This week was the most busy and the most stressful yet, but now I feel so fulfilled with all the work I have done. Much of the week was spent working on our posters. Making a scientific poster is an art, it seems. Finding the right information to space ratio and knowing how to write vital information in a succinct way is difficult, but rewarding. I learned a lot also about how to take criticism in a constructive way (thanks, Richard).
Most of my mornings were spent up early, sampling my final sites for my project. Waking up before the sun is difficult, but so very rewarding. With the help of my fellow interns, I made work fun. I couldn’t have done this project without the others who woke up early with me to help me out. I’m so glad to be in a community where we all want to see each other succeed.
On Thursday, I drove to Port Orford, about an hour drive south of Charleston to try to sample at a nice rocky outcropping in Port Orford Head’s State Park. Jacob and Nico came along for the ride. The location was absolutely gorgeous, but the tide wasn’t low enough for me to sample the algae. Instead, we took the time to walk on the beach, get coffee, climb rocks, and just enjoy nature. What could have been a disappointing morning turned out to be a fun time with friends.
Friday night was the invertebrate ball, an OIMB event with excellent invertebrate costumes. Salp squad ended up coming out on top, but seeing the creativity of others was amazing. There were some really great and really unique costumes. I am so fortunate to be in a place where dressing up with five of your friends as a salp is not only accepted, but cool as well.
Everyone has something they're passionate about: running, video games, dogs, etc. For me, I've always been passionate about learning, and not just in a going to school way. Learning, talking, thinking, sharing, reading. Here at OIMB, I am surrounded by an environment saturated with ways to learn. This summer I'm going to take my passion and apply it to the ocean.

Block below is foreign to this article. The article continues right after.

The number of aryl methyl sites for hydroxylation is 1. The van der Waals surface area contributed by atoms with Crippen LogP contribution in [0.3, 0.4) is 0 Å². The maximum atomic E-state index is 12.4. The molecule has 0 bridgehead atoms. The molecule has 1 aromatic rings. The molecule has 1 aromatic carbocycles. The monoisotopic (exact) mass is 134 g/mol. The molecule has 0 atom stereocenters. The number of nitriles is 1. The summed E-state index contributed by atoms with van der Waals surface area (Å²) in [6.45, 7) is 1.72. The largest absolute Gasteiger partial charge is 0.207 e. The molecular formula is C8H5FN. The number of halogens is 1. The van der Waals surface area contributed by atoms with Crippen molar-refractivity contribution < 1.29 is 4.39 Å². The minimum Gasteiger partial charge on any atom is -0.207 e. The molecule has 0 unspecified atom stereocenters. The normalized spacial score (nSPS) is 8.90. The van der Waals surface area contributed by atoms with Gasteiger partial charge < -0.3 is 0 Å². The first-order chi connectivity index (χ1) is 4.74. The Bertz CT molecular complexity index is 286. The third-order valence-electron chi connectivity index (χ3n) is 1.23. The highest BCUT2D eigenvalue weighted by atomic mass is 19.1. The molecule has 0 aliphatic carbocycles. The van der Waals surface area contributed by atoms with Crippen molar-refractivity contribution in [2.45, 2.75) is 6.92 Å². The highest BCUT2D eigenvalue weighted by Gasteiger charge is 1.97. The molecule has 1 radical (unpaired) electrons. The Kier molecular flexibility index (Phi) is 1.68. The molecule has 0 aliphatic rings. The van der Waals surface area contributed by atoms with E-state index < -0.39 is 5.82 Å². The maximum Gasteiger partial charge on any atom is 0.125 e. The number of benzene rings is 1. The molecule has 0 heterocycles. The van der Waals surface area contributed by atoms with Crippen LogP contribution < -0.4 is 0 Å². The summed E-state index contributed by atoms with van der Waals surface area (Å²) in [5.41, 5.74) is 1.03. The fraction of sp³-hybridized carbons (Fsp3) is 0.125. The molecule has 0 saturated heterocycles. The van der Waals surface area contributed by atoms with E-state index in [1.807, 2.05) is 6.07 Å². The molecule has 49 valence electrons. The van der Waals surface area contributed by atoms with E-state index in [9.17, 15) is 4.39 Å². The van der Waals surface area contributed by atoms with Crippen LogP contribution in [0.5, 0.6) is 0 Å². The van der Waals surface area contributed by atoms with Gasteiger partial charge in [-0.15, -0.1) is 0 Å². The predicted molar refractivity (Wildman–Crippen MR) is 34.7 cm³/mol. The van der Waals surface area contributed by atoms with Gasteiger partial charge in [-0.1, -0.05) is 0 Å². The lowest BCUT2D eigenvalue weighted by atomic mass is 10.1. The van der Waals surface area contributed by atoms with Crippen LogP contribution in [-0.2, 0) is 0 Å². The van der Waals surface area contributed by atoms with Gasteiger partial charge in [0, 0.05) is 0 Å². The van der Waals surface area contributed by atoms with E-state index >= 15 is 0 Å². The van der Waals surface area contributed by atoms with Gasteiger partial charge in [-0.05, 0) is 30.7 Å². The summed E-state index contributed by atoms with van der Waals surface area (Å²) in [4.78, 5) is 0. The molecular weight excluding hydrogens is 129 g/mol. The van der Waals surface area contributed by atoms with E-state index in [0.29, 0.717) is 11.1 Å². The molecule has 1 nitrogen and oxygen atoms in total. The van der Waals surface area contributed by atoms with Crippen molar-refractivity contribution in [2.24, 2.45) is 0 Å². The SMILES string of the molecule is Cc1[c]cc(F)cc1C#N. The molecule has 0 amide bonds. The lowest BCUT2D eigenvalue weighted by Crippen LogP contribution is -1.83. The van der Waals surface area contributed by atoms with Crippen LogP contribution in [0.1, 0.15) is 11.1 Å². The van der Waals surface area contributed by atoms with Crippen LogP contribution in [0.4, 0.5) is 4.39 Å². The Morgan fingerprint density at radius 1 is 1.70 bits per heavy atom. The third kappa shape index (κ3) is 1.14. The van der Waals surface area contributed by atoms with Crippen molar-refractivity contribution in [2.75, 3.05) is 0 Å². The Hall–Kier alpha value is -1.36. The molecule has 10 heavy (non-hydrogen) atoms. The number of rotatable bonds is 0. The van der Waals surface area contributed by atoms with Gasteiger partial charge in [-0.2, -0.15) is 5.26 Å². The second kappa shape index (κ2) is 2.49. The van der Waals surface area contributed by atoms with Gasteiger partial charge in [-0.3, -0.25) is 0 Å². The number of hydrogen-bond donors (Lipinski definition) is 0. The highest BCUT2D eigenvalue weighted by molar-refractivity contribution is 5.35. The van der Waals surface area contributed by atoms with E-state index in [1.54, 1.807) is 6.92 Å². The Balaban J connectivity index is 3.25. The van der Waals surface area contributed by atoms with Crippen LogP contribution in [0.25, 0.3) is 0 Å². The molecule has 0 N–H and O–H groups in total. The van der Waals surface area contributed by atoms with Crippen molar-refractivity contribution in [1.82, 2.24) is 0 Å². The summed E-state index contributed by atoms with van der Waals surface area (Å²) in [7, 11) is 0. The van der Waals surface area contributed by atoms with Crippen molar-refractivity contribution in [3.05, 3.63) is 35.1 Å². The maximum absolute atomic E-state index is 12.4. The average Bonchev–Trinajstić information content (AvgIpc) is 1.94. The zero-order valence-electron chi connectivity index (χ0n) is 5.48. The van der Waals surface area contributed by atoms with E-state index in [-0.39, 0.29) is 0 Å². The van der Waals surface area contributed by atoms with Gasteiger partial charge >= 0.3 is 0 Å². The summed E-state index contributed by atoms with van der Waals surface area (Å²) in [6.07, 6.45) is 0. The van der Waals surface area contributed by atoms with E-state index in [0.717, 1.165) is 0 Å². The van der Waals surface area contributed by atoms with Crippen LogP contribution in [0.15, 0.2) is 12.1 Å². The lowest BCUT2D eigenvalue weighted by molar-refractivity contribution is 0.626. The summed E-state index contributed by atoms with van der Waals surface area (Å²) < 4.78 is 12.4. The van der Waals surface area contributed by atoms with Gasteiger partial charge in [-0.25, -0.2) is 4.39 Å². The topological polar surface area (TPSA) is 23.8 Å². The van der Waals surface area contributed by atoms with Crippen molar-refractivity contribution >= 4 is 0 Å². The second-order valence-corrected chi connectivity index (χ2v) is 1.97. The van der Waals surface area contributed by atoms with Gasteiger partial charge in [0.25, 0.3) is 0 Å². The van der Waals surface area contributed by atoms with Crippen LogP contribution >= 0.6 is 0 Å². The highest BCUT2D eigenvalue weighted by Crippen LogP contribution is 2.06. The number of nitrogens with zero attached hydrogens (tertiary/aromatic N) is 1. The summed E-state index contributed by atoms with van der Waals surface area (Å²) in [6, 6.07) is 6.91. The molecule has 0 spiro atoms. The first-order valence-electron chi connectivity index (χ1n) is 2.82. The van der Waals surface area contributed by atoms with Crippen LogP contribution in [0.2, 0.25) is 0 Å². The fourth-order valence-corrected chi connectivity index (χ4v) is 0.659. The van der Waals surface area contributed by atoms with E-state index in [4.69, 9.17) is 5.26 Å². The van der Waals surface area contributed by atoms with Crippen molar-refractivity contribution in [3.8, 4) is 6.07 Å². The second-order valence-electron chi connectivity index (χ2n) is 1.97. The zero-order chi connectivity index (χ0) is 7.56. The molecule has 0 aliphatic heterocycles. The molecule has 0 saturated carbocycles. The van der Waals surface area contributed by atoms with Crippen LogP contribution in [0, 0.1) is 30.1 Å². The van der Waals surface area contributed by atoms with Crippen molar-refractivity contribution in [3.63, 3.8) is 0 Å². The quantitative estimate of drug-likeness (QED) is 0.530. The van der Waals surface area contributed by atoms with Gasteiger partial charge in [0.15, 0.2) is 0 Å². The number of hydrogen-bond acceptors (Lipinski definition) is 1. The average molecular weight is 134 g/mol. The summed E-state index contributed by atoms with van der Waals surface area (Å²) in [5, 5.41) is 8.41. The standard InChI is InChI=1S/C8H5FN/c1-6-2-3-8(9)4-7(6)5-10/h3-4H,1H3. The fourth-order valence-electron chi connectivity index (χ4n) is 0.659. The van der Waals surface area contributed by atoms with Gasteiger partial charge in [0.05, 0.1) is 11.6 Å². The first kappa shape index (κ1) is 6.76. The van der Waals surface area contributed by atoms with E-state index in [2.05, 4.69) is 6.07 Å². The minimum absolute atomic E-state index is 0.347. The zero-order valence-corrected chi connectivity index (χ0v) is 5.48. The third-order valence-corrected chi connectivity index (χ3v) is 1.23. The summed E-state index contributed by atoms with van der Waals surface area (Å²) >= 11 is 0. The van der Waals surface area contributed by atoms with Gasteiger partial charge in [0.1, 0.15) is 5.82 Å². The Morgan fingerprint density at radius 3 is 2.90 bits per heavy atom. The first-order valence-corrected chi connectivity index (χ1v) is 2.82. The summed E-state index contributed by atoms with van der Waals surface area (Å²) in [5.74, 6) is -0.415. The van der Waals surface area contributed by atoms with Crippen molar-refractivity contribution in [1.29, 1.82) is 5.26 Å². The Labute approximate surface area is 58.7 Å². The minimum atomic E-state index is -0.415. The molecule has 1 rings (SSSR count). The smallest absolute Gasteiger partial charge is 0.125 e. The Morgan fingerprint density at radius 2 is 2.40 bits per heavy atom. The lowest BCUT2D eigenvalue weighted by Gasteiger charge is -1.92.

I am entering my third year at the University of Miami (Florida), majoring in Marine Science, Biology, and Applied Math. To be very honest, going into college, I had no idea what it really meant to be a marine biologist, or really why I wanted to study marine biology other than it seemed really cool. I didn’t know what I wanted to study, or even if being a marine biologist was my end goal. I decided to volunteer in a lab specializing in biological oceanography, just because I knew the researcher, and I became hooked. Because of my introduction to biological oceanography in that lab, I am interested in how physical processes in the ocean work alongside biological phenomena, and the interaction between the physical and biological worlds.
This summer, I wanted to do really learn and understand what it's like the actually study marine biology in a professional setting. I began browsing through countless REU and internship programs, trying to find one that aligned with my interests. When I found the OIMB REU, I knew it was the one I wanted to do. My mentor, Alan Shanks, is someone whose work I have known about, and whose interests are quite like my own. As an added cherry-on-top bonus, the REU is in my home state! As much as I love Miami, I want to learn more about the ocean and rocky environments on the west side of the country. I hope that having an opportunity to pursue personal research, formed around my personal interests will allow me to understand the reality of being a research scientist and motivate me to continue on this path.